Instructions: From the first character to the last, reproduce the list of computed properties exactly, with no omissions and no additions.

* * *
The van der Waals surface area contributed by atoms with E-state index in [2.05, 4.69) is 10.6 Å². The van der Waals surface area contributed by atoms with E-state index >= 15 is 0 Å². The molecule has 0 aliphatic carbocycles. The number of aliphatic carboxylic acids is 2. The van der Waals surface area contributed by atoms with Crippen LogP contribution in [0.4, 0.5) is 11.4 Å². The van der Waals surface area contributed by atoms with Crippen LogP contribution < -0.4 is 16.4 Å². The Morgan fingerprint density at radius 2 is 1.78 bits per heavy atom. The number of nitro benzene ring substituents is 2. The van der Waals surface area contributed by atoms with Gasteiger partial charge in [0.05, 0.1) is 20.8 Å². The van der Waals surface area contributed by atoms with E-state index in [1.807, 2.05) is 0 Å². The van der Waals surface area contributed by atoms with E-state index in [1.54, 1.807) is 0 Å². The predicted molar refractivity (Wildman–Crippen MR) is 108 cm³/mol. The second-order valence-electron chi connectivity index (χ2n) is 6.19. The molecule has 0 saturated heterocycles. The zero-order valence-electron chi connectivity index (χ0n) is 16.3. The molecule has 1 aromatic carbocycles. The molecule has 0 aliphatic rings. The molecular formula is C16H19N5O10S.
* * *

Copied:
The van der Waals surface area contributed by atoms with E-state index in [2.05, 4.69) is 10.6 Å². The van der Waals surface area contributed by atoms with E-state index >= 15 is 0 Å². The molecule has 0 aliphatic carbocycles. The number of aliphatic carboxylic acids is 2. The van der Waals surface area contributed by atoms with Crippen LogP contribution in [0.4, 0.5) is 11.4 Å². The van der Waals surface area contributed by atoms with Crippen LogP contribution < -0.4 is 16.4 Å². The Morgan fingerprint density at radius 2 is 1.78 bits per heavy atom. The number of nitro benzene ring substituents is 2. The van der Waals surface area contributed by atoms with Gasteiger partial charge in [0.05, 0.1) is 20.8 Å². The van der Waals surface area contributed by atoms with E-state index in [1.807, 2.05) is 0 Å². The van der Waals surface area contributed by atoms with E-state index in [1.54, 1.807) is 0 Å². The predicted molar refractivity (Wildman–Crippen MR) is 108 cm³/mol. The second-order valence-electron chi connectivity index (χ2n) is 6.19. The molecule has 0 saturated heterocycles. The zero-order valence-electron chi connectivity index (χ0n) is 16.3. The molecule has 1 aromatic carbocycles. The molecule has 0 aliphatic rings. The molecular formula is C16H19N5O10S.